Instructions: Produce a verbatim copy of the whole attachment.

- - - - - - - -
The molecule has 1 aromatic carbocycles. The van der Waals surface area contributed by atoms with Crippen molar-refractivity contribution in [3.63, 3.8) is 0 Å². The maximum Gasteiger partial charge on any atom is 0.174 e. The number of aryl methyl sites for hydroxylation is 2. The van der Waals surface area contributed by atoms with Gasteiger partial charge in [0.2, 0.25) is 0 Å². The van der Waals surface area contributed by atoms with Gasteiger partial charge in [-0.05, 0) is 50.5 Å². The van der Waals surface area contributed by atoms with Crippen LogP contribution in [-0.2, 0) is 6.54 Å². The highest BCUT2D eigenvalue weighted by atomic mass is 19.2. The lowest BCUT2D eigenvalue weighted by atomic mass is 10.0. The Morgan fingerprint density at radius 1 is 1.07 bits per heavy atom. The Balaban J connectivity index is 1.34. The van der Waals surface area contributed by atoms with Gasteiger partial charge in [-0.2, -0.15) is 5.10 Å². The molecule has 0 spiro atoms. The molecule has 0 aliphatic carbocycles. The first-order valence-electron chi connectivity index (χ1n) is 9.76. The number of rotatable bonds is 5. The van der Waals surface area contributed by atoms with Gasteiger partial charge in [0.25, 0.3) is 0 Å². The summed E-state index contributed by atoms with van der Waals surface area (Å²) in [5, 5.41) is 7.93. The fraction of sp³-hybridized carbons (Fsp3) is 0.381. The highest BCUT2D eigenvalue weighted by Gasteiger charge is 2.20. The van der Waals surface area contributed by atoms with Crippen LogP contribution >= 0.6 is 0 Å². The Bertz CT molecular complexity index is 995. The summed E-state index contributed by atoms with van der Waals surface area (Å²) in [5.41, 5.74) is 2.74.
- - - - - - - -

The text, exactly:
The molecule has 1 aromatic carbocycles. The van der Waals surface area contributed by atoms with Crippen molar-refractivity contribution in [3.63, 3.8) is 0 Å². The maximum Gasteiger partial charge on any atom is 0.174 e. The number of aryl methyl sites for hydroxylation is 2. The van der Waals surface area contributed by atoms with Gasteiger partial charge in [0.2, 0.25) is 0 Å². The van der Waals surface area contributed by atoms with Gasteiger partial charge in [-0.05, 0) is 50.5 Å². The van der Waals surface area contributed by atoms with Crippen LogP contribution in [-0.2, 0) is 6.54 Å². The highest BCUT2D eigenvalue weighted by atomic mass is 19.2. The lowest BCUT2D eigenvalue weighted by atomic mass is 10.0. The Morgan fingerprint density at radius 1 is 1.07 bits per heavy atom. The Balaban J connectivity index is 1.34. The van der Waals surface area contributed by atoms with Gasteiger partial charge in [-0.2, -0.15) is 5.10 Å². The molecule has 0 spiro atoms. The molecule has 0 aliphatic carbocycles. The first-order valence-electron chi connectivity index (χ1n) is 9.76. The number of rotatable bonds is 5. The van der Waals surface area contributed by atoms with Gasteiger partial charge in [0.25, 0.3) is 0 Å². The summed E-state index contributed by atoms with van der Waals surface area (Å²) in [5, 5.41) is 7.93. The fraction of sp³-hybridized carbons (Fsp3) is 0.381. The highest BCUT2D eigenvalue weighted by Gasteiger charge is 2.20. The van der Waals surface area contributed by atoms with Crippen LogP contribution >= 0.6 is 0 Å². The Bertz CT molecular complexity index is 995. The summed E-state index contributed by atoms with van der Waals surface area (Å²) in [5.41, 5.74) is 2.74.